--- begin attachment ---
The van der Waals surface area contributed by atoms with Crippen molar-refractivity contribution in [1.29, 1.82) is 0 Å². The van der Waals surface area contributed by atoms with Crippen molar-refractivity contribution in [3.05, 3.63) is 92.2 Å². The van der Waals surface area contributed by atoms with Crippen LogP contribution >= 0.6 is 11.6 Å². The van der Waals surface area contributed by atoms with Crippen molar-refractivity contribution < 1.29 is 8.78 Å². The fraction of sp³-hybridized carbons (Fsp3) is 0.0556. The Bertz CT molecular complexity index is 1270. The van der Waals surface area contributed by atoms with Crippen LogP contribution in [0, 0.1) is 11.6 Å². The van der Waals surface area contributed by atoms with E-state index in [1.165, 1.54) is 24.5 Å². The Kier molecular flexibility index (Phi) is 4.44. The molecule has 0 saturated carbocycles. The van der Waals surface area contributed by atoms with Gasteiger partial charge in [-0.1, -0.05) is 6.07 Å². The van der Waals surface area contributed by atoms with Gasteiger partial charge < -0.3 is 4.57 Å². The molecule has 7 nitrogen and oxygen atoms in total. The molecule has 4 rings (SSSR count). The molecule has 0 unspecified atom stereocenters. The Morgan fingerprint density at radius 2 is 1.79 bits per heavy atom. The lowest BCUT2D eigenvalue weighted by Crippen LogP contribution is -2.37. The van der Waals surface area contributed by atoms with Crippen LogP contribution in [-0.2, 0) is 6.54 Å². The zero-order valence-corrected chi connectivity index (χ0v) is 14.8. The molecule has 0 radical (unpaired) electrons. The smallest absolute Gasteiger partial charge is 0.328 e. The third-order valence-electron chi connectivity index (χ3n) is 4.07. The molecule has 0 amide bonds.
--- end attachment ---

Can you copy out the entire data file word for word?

The van der Waals surface area contributed by atoms with Crippen molar-refractivity contribution in [1.29, 1.82) is 0 Å². The van der Waals surface area contributed by atoms with Crippen molar-refractivity contribution in [3.05, 3.63) is 92.2 Å². The van der Waals surface area contributed by atoms with Crippen LogP contribution >= 0.6 is 11.6 Å². The van der Waals surface area contributed by atoms with Crippen molar-refractivity contribution < 1.29 is 8.78 Å². The fraction of sp³-hybridized carbons (Fsp3) is 0.0556. The Bertz CT molecular complexity index is 1270. The van der Waals surface area contributed by atoms with Crippen LogP contribution in [0, 0.1) is 11.6 Å². The van der Waals surface area contributed by atoms with E-state index in [1.165, 1.54) is 24.5 Å². The Kier molecular flexibility index (Phi) is 4.44. The molecule has 0 saturated carbocycles. The van der Waals surface area contributed by atoms with Gasteiger partial charge in [-0.1, -0.05) is 6.07 Å². The van der Waals surface area contributed by atoms with Gasteiger partial charge < -0.3 is 4.57 Å². The molecule has 7 nitrogen and oxygen atoms in total. The molecule has 4 rings (SSSR count). The molecule has 0 unspecified atom stereocenters. The Morgan fingerprint density at radius 2 is 1.79 bits per heavy atom. The lowest BCUT2D eigenvalue weighted by Crippen LogP contribution is -2.37. The van der Waals surface area contributed by atoms with Crippen LogP contribution in [-0.2, 0) is 6.54 Å². The zero-order valence-corrected chi connectivity index (χ0v) is 14.8. The molecule has 0 radical (unpaired) electrons. The smallest absolute Gasteiger partial charge is 0.328 e. The third-order valence-electron chi connectivity index (χ3n) is 4.07. The molecule has 0 amide bonds.